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Plant parasitic nematodes are microscopic worm-like organisms that require water to survive and are sensitive to high temperature. Only alive nematodes can be extracted from roots. Sampling might appear trivial but we believe proper sampling is the most crucial step in correct diagnosis.

General points to consider when sampling for most plant parasitic nematodes:

  • Use table below as the guideline on best time of the year to sample.
  • Put a label on the outside of each bag with the field name or sample description.
  • Keep samples cool; do not allow samples to dry out, and do not add water.
  • Do not allow samples to sit in the sun or closed automobile on hot and sunny days.
  • Mail them in a sturdy box as soon as possible.

Even though procedures for sampling among the most plant parasitic nematodes are similar, but there are differences based on the host and the type of nematodes we are trying to extract.

  • Corn parasitic nematodes: There are three major groups of nematodes that parasitize corn.
  • Endo-parasites (Lesion nematodes): These nematodes mostly feed within corn roots. Plant roots along with a soil sample must be submitted to recover these types of nematodes. A proper soil sample consists of about one quart of sub-samples taken directly from the root zone of affected corn plants, about 6-8 inches deep. Dig stunted plants and place adhering soil and roots in a plastic bag. Attach a label to the outside of the bag. On the label, give sufficient information to identify the sample. Root and soil samples should not become dry or get exposed to high temperature. The best time to samples for these nematodes is mid-season when most of the nematodes have migrated inside of the roots. These nematodes continue to feed through the growing season. They can be found in all kinds of soil types.
  • Ecto-parasites (Needle nematodes): These types of nematodes feed from outside of the young roots. The sampling procedure is the same as described earlier for Lesion nematodes. But, needle nematode is mostly problem in sandy soil and can be found early in the season (4-6 weeks after germination). Often they disappear when soil temperature rises above 80.
  • Semi endo-parasites (Lance nematode): These nematodes can feed from inside or outside of the roots. The sampling procedure is the same as the one described earlier for endo-parasites. Lance nematode feed throughout the season, has no soil type preference and can parasitize corn or soybean.
  • Soybean parasitic nematodes: Lesion and lance nematodes parasitize soybean too but Needle nematode does not. The sampling procedure for these nematodes in soybean is similar to the one described for corn. However, the most economically important nematode affecting soybean is the soybean cyst nematode (SCN). To determine SCN field population levels, one quart of soil should be collected for every 10 acres. Place small quantities of soil, collected in a zig-zag pattern, in a bucket. Soil can be collected by using a sampling tube, trowel or small shovel.  Soil should be obtained from the root zone, 4-6 inches, in a manner similar to that followed for soil fertility samples. If the accumulated volume of soil is greater than a quart, mix thoroughly and take a quart sub-sample for submission. SCN samples can be collected year around and regardless of the type of crop growing. The SCN distribution, as in most of the plant parasitic nematodes, is in patches. So, it is very important to take many sub-samples to increase possibility of hitting the concentrated area. One sample for every 10 acres is ideal. A quart of soil is sufficient and no root sample is required for the SCN. Samples can be taken anytime.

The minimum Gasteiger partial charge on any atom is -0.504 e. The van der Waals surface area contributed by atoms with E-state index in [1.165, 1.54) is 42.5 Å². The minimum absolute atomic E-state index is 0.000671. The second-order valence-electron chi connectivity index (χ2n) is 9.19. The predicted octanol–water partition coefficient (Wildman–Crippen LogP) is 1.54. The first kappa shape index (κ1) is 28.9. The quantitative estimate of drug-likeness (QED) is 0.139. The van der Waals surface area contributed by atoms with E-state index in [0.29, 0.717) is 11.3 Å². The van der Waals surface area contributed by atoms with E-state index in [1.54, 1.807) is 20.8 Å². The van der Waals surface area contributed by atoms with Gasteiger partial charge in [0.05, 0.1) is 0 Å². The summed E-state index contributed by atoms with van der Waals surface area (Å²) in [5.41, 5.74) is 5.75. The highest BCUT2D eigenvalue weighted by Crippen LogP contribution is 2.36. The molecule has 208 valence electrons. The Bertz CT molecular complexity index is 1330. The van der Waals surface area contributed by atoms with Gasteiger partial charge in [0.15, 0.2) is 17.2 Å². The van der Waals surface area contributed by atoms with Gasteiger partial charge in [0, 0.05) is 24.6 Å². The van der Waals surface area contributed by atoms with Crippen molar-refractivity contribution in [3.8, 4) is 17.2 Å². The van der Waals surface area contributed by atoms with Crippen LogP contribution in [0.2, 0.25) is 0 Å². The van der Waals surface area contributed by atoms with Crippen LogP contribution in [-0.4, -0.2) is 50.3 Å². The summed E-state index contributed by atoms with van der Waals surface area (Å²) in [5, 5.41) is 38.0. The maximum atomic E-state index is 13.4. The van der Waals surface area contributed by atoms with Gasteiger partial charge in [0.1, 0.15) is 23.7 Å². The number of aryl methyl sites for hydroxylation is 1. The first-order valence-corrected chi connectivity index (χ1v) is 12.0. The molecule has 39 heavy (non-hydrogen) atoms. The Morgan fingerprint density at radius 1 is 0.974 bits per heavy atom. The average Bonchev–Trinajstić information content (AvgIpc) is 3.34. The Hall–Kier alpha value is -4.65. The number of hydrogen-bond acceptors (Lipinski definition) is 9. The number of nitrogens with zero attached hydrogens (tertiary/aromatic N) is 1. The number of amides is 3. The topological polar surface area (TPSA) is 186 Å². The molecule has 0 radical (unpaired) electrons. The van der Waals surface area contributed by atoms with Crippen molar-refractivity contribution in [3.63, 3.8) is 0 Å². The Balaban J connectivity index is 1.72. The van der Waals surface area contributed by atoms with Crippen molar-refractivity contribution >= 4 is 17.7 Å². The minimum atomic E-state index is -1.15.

• Pinewood nematode:  PWN causes a very rapid decline of pine. Needles, which are retained by dead trees, often have a tinge of green with a reddish brown cast to them. A sample of wood is needed to determine whether a pine tree has been killed by this nematode. A 6-8 inch long section of branch, at least 1-inch in diameter, taken from a location near the main trunk or several plugs of wood, taken with an increment borer from the trunk at breast height, are suitable for recovery of these nematodes.
  • Foliar nematodes:  If damage by foliar nematodes is suspected, collect both healthy and abnormal leaves and place them between dry paper towels for mailing. Keep samples separate and label with identification.
  • Turf nematodes:  Several plant parasitic nematodes can be major contributors in decline of turf, especially if ground is under other stresses. Core samples must be taken from suspected area as well as healthy turf area for comparison. Samples should not be exposed to high heat or drought.

Table 1. Recommended optimum sampling type and time for major plant parasitic nematodes in Indiana.

Host

Nematode

Sample

Sample Time

Corn

Needle

Soil & roots

June-mid July

Corn

Lesion, Lance

Soil & roots

Late June-Late Aug.

Soybean

Lesion, Lance

Soil & roots

Late June-Late Aug.

Soybean

SCN

Soil

Anytime

Turf

All

Soil & roots

June & Sept.

Melons

Root knot

Roots

At harvest

Mint

Lesion

Roots & soil

Late June-Sept.

Mint

Needle

Roots & soil

Late Spring or early fall

Mint

Root knot

Roots

Fall